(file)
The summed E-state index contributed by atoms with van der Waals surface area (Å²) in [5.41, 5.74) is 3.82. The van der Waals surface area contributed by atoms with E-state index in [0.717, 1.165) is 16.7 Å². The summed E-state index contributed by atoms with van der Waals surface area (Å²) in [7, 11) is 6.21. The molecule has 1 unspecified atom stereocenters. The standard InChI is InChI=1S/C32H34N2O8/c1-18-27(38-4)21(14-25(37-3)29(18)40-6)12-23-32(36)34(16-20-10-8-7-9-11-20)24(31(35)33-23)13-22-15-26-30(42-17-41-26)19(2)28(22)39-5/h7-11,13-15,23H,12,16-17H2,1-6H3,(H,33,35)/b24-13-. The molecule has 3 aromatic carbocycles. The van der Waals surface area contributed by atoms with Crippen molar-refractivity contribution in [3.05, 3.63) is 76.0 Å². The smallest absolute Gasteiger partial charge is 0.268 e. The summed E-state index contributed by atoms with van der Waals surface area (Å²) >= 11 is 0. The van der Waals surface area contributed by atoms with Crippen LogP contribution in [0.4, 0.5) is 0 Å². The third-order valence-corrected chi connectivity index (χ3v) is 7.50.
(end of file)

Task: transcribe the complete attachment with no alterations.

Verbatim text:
The summed E-state index contributed by atoms with van der Waals surface area (Å²) in [5.41, 5.74) is 3.82. The van der Waals surface area contributed by atoms with E-state index in [0.717, 1.165) is 16.7 Å². The summed E-state index contributed by atoms with van der Waals surface area (Å²) in [7, 11) is 6.21. The molecule has 1 unspecified atom stereocenters. The standard InChI is InChI=1S/C32H34N2O8/c1-18-27(38-4)21(14-25(37-3)29(18)40-6)12-23-32(36)34(16-20-10-8-7-9-11-20)24(31(35)33-23)13-22-15-26-30(42-17-41-26)19(2)28(22)39-5/h7-11,13-15,23H,12,16-17H2,1-6H3,(H,33,35)/b24-13-. The molecule has 3 aromatic carbocycles. The van der Waals surface area contributed by atoms with Crippen molar-refractivity contribution in [3.05, 3.63) is 76.0 Å². The smallest absolute Gasteiger partial charge is 0.268 e. The summed E-state index contributed by atoms with van der Waals surface area (Å²) >= 11 is 0. The van der Waals surface area contributed by atoms with Crippen LogP contribution in [0.4, 0.5) is 0 Å². The third-order valence-corrected chi connectivity index (χ3v) is 7.50.